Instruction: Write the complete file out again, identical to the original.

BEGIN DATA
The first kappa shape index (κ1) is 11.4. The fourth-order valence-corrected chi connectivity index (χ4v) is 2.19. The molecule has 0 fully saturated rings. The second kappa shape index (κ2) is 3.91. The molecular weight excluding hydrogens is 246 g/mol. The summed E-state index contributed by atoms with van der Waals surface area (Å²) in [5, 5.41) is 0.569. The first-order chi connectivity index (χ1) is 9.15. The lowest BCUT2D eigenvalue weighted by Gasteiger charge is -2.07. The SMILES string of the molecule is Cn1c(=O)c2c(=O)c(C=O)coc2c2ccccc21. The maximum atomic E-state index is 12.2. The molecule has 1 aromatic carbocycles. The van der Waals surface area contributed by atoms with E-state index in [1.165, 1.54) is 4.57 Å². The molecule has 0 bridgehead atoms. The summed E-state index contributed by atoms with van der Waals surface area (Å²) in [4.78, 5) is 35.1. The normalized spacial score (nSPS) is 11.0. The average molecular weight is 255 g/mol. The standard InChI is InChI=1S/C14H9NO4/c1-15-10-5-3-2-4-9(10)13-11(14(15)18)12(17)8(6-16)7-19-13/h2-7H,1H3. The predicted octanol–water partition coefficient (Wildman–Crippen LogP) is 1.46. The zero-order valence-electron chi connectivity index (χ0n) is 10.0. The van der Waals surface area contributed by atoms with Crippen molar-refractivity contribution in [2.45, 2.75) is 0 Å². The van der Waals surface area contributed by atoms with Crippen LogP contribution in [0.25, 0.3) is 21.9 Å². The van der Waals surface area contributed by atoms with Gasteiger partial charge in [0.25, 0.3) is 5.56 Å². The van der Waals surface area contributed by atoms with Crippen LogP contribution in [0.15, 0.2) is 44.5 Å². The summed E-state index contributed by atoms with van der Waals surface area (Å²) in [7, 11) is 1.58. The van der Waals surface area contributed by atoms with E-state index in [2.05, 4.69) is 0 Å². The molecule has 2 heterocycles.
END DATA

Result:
The first kappa shape index (κ1) is 11.4. The fourth-order valence-corrected chi connectivity index (χ4v) is 2.19. The molecule has 0 fully saturated rings. The second kappa shape index (κ2) is 3.91. The molecular weight excluding hydrogens is 246 g/mol. The summed E-state index contributed by atoms with van der Waals surface area (Å²) in [5, 5.41) is 0.569. The first-order chi connectivity index (χ1) is 9.15. The lowest BCUT2D eigenvalue weighted by Gasteiger charge is -2.07. The SMILES string of the molecule is Cn1c(=O)c2c(=O)c(C=O)coc2c2ccccc21. The maximum atomic E-state index is 12.2. The molecule has 1 aromatic carbocycles. The van der Waals surface area contributed by atoms with E-state index in [1.165, 1.54) is 4.57 Å². The molecule has 0 bridgehead atoms. The summed E-state index contributed by atoms with van der Waals surface area (Å²) in [4.78, 5) is 35.1. The normalized spacial score (nSPS) is 11.0. The average molecular weight is 255 g/mol. The standard InChI is InChI=1S/C14H9NO4/c1-15-10-5-3-2-4-9(10)13-11(14(15)18)12(17)8(6-16)7-19-13/h2-7H,1H3. The predicted octanol–water partition coefficient (Wildman–Crippen LogP) is 1.46. The zero-order valence-electron chi connectivity index (χ0n) is 10.0. The van der Waals surface area contributed by atoms with Crippen molar-refractivity contribution in [2.45, 2.75) is 0 Å². The van der Waals surface area contributed by atoms with Crippen LogP contribution in [0.25, 0.3) is 21.9 Å². The van der Waals surface area contributed by atoms with Gasteiger partial charge in [0.25, 0.3) is 5.56 Å². The van der Waals surface area contributed by atoms with Crippen LogP contribution in [0.15, 0.2) is 44.5 Å². The summed E-state index contributed by atoms with van der Waals surface area (Å²) in [7, 11) is 1.58. The van der Waals surface area contributed by atoms with E-state index in [2.05, 4.69) is 0 Å². The molecule has 2 heterocycles.